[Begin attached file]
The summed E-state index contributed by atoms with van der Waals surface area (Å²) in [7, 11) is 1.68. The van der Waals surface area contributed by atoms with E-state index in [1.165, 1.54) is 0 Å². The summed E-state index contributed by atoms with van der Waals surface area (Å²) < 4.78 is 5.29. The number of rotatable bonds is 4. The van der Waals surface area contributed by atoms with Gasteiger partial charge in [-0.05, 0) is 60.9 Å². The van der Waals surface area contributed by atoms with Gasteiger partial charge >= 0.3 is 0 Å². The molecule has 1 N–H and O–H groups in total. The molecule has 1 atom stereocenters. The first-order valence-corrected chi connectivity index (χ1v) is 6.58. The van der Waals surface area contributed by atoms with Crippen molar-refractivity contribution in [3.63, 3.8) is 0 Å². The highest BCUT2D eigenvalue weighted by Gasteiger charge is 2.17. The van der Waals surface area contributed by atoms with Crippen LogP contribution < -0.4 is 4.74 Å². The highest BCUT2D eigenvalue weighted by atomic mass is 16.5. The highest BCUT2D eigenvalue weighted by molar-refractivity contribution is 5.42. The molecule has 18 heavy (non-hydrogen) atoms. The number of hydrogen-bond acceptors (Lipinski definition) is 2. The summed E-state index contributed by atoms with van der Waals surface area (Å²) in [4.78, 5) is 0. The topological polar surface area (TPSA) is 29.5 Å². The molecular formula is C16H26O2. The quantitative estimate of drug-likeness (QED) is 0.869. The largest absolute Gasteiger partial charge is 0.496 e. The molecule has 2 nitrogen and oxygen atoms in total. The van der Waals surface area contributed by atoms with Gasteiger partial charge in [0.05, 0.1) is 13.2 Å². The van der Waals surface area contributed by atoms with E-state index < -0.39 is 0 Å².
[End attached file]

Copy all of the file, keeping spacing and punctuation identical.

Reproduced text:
The summed E-state index contributed by atoms with van der Waals surface area (Å²) in [7, 11) is 1.68. The van der Waals surface area contributed by atoms with E-state index in [1.165, 1.54) is 0 Å². The summed E-state index contributed by atoms with van der Waals surface area (Å²) < 4.78 is 5.29. The number of rotatable bonds is 4. The van der Waals surface area contributed by atoms with Gasteiger partial charge in [-0.05, 0) is 60.9 Å². The van der Waals surface area contributed by atoms with Gasteiger partial charge >= 0.3 is 0 Å². The molecule has 1 N–H and O–H groups in total. The molecule has 1 atom stereocenters. The first-order valence-corrected chi connectivity index (χ1v) is 6.58. The van der Waals surface area contributed by atoms with Crippen molar-refractivity contribution in [3.63, 3.8) is 0 Å². The highest BCUT2D eigenvalue weighted by Gasteiger charge is 2.17. The van der Waals surface area contributed by atoms with Crippen LogP contribution < -0.4 is 4.74 Å². The highest BCUT2D eigenvalue weighted by atomic mass is 16.5. The highest BCUT2D eigenvalue weighted by molar-refractivity contribution is 5.42. The molecule has 18 heavy (non-hydrogen) atoms. The number of hydrogen-bond acceptors (Lipinski definition) is 2. The summed E-state index contributed by atoms with van der Waals surface area (Å²) in [4.78, 5) is 0. The topological polar surface area (TPSA) is 29.5 Å². The molecular formula is C16H26O2. The quantitative estimate of drug-likeness (QED) is 0.869. The largest absolute Gasteiger partial charge is 0.496 e. The molecule has 2 nitrogen and oxygen atoms in total. The van der Waals surface area contributed by atoms with Gasteiger partial charge in [0.05, 0.1) is 13.2 Å². The van der Waals surface area contributed by atoms with E-state index < -0.39 is 0 Å².